Looking ahead to the new telecom M&A policy

By Nikhil Narayanan and Rohit Ambast, Amarchand Mangaldas
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Pressure on average revenue per user and the fragmentation of spectrum allocation is driving consolidation in the Indian telecom industry. In this article, we review recent regulatory developments and certain key issues expected to feature in the eagerly awaited telecom M&A policy.

Recent developments

There have been two recent key regulatory developments of note.

Nikhil Narayanan
Nikhil Narayanan

The first is the liberalization of the foreign direct investment limit for telecom services companies from 74% to 100% under the “approval route”. This will offer international telecom companies operating in India the ability to buy out their Indian minority shareholders with government approval.

The second development is the introduction of the “unified licence” regime in August. This enables provision of multiple telecommunication services under a single licence. It also de-links the allocation of spectrum from the grant of licence for providing telecom services and prohibits direct or indirect cross-holdings by a licensee or its promoter (holder of 10% of the equity in the licensee).

New M&A policy

The new M&A policy is being considered by the government as a follow-up to the National Telecom Policy of 2012. The national telecom policy’s objectives include attracting investment, domestic and foreign, and facilitating M&A transactions, both of which are welcome objectives. The Telecom Regulatory Authority of India (TRAI) had submitted its recommendations to the Department of Telecommunications (DoT) for this purpose in 2011 in which it has also recognized the positive aspects of consolidation in the sector (subject to the preservation of competition).

Some of the key issues expected to be addressed in the new M&A policy are considered below.

Key highlights

Prior approval of the DoT/TRAI has been recommended to be mandatory for a merger. In this regard, TRAI has recommended three thresholds based on market share of the surviving entity or transferee, calculated by reference to the subscriber base or the adjusted gross revenue in the licensed service area: (i) up to a 35% market share, where TRAI is likely to grant approval; (ii) 35-60% market share, to be decided on a case-by-case basis; and (iii) 60% or above market share, where mergers will not be permitted. However, recent reports suggest that these proposals will be amended in the final M&A policy so as to allow mergers resulting in a 50% market share without approval, which will assist consolidation.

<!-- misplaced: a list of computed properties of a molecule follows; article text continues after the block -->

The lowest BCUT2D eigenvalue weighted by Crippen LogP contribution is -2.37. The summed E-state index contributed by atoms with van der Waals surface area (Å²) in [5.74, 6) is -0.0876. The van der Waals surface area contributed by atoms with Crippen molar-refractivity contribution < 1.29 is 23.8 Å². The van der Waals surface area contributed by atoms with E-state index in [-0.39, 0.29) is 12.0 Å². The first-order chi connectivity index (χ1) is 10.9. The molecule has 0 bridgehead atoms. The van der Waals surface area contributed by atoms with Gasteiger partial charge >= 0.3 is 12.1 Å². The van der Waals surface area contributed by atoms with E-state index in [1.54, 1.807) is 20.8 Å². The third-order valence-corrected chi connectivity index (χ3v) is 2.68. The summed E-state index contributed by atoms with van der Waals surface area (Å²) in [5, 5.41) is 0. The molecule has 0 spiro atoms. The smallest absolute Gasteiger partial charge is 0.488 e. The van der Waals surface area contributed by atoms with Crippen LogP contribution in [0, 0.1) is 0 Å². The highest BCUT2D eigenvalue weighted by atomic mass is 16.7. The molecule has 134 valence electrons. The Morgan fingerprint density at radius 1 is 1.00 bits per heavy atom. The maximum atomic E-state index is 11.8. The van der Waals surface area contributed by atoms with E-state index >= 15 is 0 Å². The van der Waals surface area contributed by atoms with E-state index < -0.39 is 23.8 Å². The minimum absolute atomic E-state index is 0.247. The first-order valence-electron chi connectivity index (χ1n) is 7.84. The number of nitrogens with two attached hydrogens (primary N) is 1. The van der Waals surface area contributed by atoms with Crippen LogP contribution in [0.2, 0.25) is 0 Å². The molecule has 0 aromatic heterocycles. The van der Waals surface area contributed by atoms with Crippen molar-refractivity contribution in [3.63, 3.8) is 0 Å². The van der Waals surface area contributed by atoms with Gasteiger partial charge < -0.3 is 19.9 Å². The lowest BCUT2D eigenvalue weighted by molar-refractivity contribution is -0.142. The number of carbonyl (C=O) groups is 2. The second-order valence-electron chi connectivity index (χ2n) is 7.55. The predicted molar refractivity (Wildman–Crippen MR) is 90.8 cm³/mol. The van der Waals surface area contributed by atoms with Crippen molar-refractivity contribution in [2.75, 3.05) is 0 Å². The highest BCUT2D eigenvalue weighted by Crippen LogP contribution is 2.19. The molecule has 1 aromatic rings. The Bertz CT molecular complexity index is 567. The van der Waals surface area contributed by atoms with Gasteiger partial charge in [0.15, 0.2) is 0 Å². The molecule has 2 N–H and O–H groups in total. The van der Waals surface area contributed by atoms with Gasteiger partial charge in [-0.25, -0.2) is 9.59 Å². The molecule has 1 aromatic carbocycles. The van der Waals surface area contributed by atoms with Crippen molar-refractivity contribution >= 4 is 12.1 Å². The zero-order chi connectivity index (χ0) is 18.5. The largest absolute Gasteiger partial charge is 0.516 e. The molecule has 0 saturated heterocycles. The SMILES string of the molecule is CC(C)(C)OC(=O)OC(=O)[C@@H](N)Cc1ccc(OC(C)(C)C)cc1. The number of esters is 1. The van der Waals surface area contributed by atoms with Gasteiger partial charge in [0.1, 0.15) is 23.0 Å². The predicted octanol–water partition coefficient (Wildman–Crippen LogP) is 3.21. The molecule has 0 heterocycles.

For the calculation of these market shares, in contrast to the current norms, TRAI’s recommendations consider the entire access market, i.e. both wireline and wireless.

Note that the approval of the Competition Commission of India, which regulates merger control in India, may also be required in addition to the DoT/TRAI approval and it is unclear as to how this “overlap” will be addressed.

The recommendations would permit mergers either between service area licences or national level licences. This may affect the suitability of certain target entities which hold only service area licences.

The recommendations provide that total spectrum held by a resultant entity should not exceed 25% in case of the 900 MHz and 1800 MHz bands. However, recent reports suggest that this ceiling is likely to be increased to 50% in the final draft of the M&A policy. Further, the ceiling prescribed for the 800 MHz band is 10 MHz.

Rohit Ambast
Rohit Ambast

The M&A policy envisages the payment of a charge for the acquisition of spectrum where the original spectrum was acquired outside of an auction process. Details of this proposal are awaited, but this charge is likely to be based on a differential between the auction price (as pro-rated for time and also adjusted in accordance with State Bank of India’s prime lending rate) and the actual price paid (outside an auction process) by the seller. These rules may favour incumbents and new entrants will need to factor this cost into deal values.

Any spectrum held by a resultant entity in excess of the prescribed limits must be surrendered to the government within one year. This recommendation allows the government to choose the spectrum bands that are to be surrendered.

Conclusion

Some aspects of TRAI’s recommendations would, if implemented, represent positive measures. However, the M&A policy should also address the issue of “double approvals” from a competition perspective as this could pose a practical challenge to deal execution. From a commercial perspective, new entrants will need to factor the spectrum transfer fee and related costs into deal pricing, which may also affect the economics of acquisitions.

Nikhil Narayanan is a partner and Rohit Ambast is an associate at Amarchand & Mangaldas & Suresh A Shroff and Co, New Delhi. The views expressed in this article are those of the authors and do not reflect the position of the firm.

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